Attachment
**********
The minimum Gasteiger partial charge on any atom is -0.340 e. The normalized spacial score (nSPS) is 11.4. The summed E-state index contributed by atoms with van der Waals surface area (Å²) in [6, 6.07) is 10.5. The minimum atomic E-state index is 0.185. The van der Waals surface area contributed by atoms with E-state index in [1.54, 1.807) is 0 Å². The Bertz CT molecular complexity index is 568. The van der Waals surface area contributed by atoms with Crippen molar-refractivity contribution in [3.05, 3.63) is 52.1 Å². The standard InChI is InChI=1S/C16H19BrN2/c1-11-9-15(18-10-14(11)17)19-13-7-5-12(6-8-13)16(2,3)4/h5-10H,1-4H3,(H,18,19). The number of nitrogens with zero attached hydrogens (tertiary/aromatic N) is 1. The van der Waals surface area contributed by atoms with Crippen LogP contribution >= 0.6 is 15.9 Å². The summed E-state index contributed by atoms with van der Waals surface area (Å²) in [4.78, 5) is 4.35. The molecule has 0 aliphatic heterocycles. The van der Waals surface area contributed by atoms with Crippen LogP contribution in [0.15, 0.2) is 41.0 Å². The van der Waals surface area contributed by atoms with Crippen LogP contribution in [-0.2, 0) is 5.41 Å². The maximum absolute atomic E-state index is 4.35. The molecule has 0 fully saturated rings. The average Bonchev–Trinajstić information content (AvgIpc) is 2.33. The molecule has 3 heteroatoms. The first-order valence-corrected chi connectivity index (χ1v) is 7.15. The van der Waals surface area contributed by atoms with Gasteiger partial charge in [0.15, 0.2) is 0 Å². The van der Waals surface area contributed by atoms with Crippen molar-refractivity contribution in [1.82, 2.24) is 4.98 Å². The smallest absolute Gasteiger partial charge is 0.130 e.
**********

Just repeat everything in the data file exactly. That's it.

The minimum Gasteiger partial charge on any atom is -0.340 e. The normalized spacial score (nSPS) is 11.4. The summed E-state index contributed by atoms with van der Waals surface area (Å²) in [6, 6.07) is 10.5. The minimum atomic E-state index is 0.185. The van der Waals surface area contributed by atoms with E-state index in [1.54, 1.807) is 0 Å². The Bertz CT molecular complexity index is 568. The van der Waals surface area contributed by atoms with Crippen molar-refractivity contribution in [3.05, 3.63) is 52.1 Å². The standard InChI is InChI=1S/C16H19BrN2/c1-11-9-15(18-10-14(11)17)19-13-7-5-12(6-8-13)16(2,3)4/h5-10H,1-4H3,(H,18,19). The number of nitrogens with zero attached hydrogens (tertiary/aromatic N) is 1. The van der Waals surface area contributed by atoms with Crippen LogP contribution >= 0.6 is 15.9 Å². The summed E-state index contributed by atoms with van der Waals surface area (Å²) in [4.78, 5) is 4.35. The molecule has 0 aliphatic heterocycles. The van der Waals surface area contributed by atoms with Crippen LogP contribution in [0.15, 0.2) is 41.0 Å². The van der Waals surface area contributed by atoms with Crippen LogP contribution in [-0.2, 0) is 5.41 Å². The maximum absolute atomic E-state index is 4.35. The molecule has 0 fully saturated rings. The average Bonchev–Trinajstić information content (AvgIpc) is 2.33. The molecule has 3 heteroatoms. The first-order valence-corrected chi connectivity index (χ1v) is 7.15. The van der Waals surface area contributed by atoms with Gasteiger partial charge in [0.15, 0.2) is 0 Å². The van der Waals surface area contributed by atoms with Crippen molar-refractivity contribution in [1.82, 2.24) is 4.98 Å². The smallest absolute Gasteiger partial charge is 0.130 e.